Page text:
Food Adventure Help!
so as a food science student, I have an assignment to choose a food/ingredient that I think my peers will not be very familiar with.. I then have to prepare some type of recipe for my peers, have them taste, and examine the mystery food and then guess what they think it is. Of course, I am turning to my fellow chows for some good suggestions. I have some ideas myself, but would be interested in hearing your ideas. Feel free to supply a recipe to go along with the food if you have a good one! I am basically looking for a food that is a bit more exotic or underused that can be delicious when well prepared. Thanks!
Oh, I remember you from the steamer and bruleed rice pudding threads, how's school going?
Anything with Star Anise:
Star Anise "Braised" chicken breasts, adapted by me from Food & Wine
3 1/2 cups homemade chicken stock
2 carrots, cut diagonally into 1/2-inch slices
6 scallions including green tops, 5 cut into 4-inch lengths, 1 chopped
6 1/2-inch slices peeled fresh ginger, smashed, plus 2 tablespoons minced fresh ginger
4 cloves garlic, smashed, or more to taste
1/4 cup brown sugar, preferably dark, or palm sugar
1/4 cup good quality soy sauce
5 whole star anise
3 cinnamon sticks
6 black peppercorns
1/4 teaspoon salt
1/4 cup dry sherry or shao xing wine
4 boneless, skinless chicken breasts (about 1 1/3 pounds in all)
1.In a large saucepan, combine the broth, carrots, the 5 scallions, the smashed ginger, the garlic, brown sugar, soy sauce, star anise, cinnamon sticks, peppercorns, and salt. Bring to a boil, reduce the heat, and simmer, covered, for 20 minutes.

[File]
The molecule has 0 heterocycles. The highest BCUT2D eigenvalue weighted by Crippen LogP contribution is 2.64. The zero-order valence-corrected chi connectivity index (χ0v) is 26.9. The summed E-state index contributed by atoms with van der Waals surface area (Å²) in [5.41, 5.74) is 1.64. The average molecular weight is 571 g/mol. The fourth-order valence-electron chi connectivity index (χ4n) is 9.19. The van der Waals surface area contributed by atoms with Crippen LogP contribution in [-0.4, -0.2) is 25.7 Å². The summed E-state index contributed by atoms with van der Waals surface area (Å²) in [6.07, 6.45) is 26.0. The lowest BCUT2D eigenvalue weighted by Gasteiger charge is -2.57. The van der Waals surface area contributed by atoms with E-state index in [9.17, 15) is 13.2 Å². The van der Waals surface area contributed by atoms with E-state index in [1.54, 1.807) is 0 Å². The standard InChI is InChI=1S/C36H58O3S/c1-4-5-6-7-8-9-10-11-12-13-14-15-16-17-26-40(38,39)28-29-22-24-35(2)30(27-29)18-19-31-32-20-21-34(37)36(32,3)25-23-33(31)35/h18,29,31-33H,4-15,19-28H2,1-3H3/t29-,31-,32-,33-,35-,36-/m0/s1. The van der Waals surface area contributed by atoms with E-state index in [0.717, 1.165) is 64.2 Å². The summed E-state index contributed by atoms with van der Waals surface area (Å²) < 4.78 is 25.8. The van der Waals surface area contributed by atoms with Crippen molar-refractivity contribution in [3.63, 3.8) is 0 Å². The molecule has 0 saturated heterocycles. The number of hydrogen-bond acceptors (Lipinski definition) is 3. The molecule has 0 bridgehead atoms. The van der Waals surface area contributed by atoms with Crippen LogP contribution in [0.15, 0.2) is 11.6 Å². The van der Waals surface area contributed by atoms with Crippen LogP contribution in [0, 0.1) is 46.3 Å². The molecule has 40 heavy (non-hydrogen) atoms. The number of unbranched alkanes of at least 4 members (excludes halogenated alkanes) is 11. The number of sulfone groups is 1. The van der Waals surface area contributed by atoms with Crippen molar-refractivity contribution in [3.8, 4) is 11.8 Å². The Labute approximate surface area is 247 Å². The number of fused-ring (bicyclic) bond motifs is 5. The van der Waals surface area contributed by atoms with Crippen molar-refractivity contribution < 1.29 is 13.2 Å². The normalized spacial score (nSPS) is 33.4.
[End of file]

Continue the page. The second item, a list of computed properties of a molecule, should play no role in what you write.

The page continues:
2.Add the sherry and chicken and bring back to a simmer over moderately low heat, covered. Turn the chicken and simmer, covered, until the chicken is just done, about 5 minutes.
3.With a slotted spoon, transfer the chicken, carrots, and star anise to large shallow bowls. Strain the broth and add the minced ginger and 2 tablespoons of the chopped scallion. Ladle the broth over the chicken and top with the remaining chopped scallion.
Serve with plain boiled rice and sauteed fresh spinach with sesame oil and garlic.
If your assignment isn't due 'til spring, I would recommend fiddlehead ferns, which taste kind of like asparagus but look very different. If your assignment is due in the next ten minutes, maybe yuca? Unless your peers are Latin American, then that won't work at all. They'd ID it in a heartbeat.
Emme's burdock suggestion is also a good one (I love pickled burdock), and in that vein, perhaps daikon or jicama.
I was considering the salsify choice as well; a very underused, although delicious, vegetable.
4 large salsify
The juice of one lemon
1 teaspoon peppercorns
5 sprigs fresh thyme
1 bay leaf
1 teaspoon coriander seed
2 tablespoons extra-virgin olive oil
1 tablespoon butter
salt and black pepper, to taste
Peel the salsify, place in saucepan and cover with water; add lemon juice, peppercorns, sprigs of thyme, bay leaf, coriander, and salt to taste.
Bring to a simmer and cook until tender.
Remove salsify from liquid and cool, cut into small pieces of equal size.
Heat skillet over medium heat and add olive oil.
Add salsify and season with salt and pepper.
Cook until golden brown.
Add the butter and the remaining sprigs of thyme and toss until the butter melts.
Or maybe a herb and wine braise with salsify and Jerusalem artichokes, for double the confusion.
The Best Vegetable You’ve Never Tried
recipe - http://www.nytimes.com/2010/01/06/din...
If it hasn't been covered in class already, you might check into epazote. It's a staple of Mexican cooking, perhaps largely because it alleviates the gassy effect of beans. I use it when I make chili, but be warned, it's a strong flavor and a little goes a long long way.
Golden Fried Cardoon
Baked Cardoons, Roman-Style: Cardi Gratinati alla Romana
Soup of Pureed Cardoons